ARM Cortex-M0 processors cost a few dollars, although they were more powerful than some 20th century supercomputers.
It is the same in the software layers. A general-purpose operating system (huge and complex) is free, but simpler, custom-built; maybe a more secure operating system would be very expensive to build. Or as Dullien asks, “how did that research code that someone wrote in two weeks 20 years ago end up in a billion devices?”
Then he tackles hardware supply chain issues: “Should I trust my CPU vendor?” He discusses remote management infrastructures (such as the “Intel Management Engine” mentioned above): “In the real world, ‘ownership’ generally implies control.
In computing, ownership and control are decoupled. Can I establish with certainty who controls a given device? He says, “a single bitflips can send a machine out of control, and the attacker can carefully control the error escalation to his advantage.”
(Indeed, I studied this question myself in my electronic engineering days!) Dullien quotes science fiction author Robert A. Heinlein: “How do you design an electric motor? Would you attach a tub to it, just because one was available? Would a bouquet of flowers help? A pile of stones? No, you would only use the elements necessary for its purpose and not make it larger than necessary – and you would build in safety factors. The function controls the design.
Heinlein, The Moon Is A Harsh Mistress and adds, “The software makes adding tubs, flower bouquets, and rocks almost free. So that’s what we get.
We see this in the tourism industry where the cost of adding options and value becomes almost negligible once the initial sunk cost is reached i.e. airline costs and marketing to attract visitors. Dullien concludes his speech by saying: “When I showed the first draft of this speech to some colleagues, they said: ‘you really need to end on a more optimistic note’.”
So Dullien tries optimism, discussing possible advances in cybersecurity research; but it still only gives us a 10% chance that the company will succeed. I think he’s pretty pessimistic because the pandemic and remote work from home has shifted a lot of the paradigm to focus on cybersecurity from the start.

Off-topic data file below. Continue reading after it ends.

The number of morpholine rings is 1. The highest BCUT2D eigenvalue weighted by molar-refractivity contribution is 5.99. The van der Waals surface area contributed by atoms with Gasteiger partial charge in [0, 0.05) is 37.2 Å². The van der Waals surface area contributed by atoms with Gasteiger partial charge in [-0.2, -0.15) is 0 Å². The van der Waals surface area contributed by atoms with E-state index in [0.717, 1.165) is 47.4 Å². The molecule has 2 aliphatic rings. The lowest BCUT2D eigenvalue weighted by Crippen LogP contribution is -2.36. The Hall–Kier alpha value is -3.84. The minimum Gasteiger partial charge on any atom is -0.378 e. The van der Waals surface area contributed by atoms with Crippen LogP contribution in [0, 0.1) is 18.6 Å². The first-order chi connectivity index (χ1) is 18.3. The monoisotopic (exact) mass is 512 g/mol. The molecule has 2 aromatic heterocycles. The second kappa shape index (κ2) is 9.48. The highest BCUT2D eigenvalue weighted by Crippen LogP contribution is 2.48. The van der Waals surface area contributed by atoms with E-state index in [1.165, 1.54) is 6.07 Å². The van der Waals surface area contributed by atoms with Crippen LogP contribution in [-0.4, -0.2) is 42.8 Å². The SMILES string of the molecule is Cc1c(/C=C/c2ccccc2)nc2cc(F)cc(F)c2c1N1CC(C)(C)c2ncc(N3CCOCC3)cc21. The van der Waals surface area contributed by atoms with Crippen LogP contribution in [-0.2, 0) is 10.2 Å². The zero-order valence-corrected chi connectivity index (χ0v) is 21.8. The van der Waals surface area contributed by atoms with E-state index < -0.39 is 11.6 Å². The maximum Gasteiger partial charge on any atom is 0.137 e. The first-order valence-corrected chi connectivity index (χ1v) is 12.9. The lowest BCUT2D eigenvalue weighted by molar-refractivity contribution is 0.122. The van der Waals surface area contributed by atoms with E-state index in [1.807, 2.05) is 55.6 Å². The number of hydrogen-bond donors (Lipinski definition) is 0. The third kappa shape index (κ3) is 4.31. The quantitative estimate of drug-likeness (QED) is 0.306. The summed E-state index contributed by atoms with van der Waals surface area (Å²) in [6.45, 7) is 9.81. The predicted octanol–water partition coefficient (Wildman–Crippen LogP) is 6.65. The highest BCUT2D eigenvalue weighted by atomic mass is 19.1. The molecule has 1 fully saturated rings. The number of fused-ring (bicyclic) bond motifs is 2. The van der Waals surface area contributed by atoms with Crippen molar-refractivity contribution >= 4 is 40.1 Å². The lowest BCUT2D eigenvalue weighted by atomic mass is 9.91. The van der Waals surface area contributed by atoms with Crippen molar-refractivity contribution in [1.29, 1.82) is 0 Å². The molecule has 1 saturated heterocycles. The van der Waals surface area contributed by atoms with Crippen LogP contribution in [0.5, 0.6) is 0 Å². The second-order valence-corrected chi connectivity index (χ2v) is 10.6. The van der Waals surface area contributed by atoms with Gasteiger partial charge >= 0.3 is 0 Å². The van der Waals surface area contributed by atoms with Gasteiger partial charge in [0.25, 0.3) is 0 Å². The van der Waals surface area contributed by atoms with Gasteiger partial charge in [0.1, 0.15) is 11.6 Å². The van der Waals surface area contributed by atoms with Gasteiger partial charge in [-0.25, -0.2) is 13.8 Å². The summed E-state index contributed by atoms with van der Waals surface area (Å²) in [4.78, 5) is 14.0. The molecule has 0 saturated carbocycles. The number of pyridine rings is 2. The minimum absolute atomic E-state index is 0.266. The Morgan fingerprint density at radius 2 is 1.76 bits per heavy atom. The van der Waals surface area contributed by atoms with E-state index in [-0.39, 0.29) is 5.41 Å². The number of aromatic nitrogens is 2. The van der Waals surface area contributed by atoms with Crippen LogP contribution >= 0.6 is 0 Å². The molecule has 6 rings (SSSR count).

It would still be a 50/50 chance in my opinion, but mostly due to human factors.
Postscript: I continue to refer to voting machines as computers of this type. Does their inherent insecurity mean we can’t use them to count votes? No.
The consensus of election security experts, as presented in the 2020 US National Academies study, is that we should use optical scanning voting machines to count paper ballots because these computers , when not hacked, are much more accurate than humans.
But we must protect ourselves against bugs, against configuration errors, against hacking, by always carrying out risk-limiting audits, by hand, of an appropriate sample of the paper ballots that voters have marked themselves.
This includes having ballots available for verification for a decent amount of time after the election.
To be fair, I don’t know the specific policy and procedure of Fiji Elections Law on this, so this is just my opinion for your information only.
As one scholar noted: “The difference between a democracy and a dictatorship is that in a democracy you vote first and take control later; in a dictatorship, you don’t have to waste your time voting.…’ God bless you all and stay safe in the digital and physical worlds.
- ILAITIA B. TUISAWAU is a private cybersecurity consultant. The opinions expressed in this article are his own and are not necessarily shared by this newspaper. Mr. Tuisawau can be contacted at [email protected]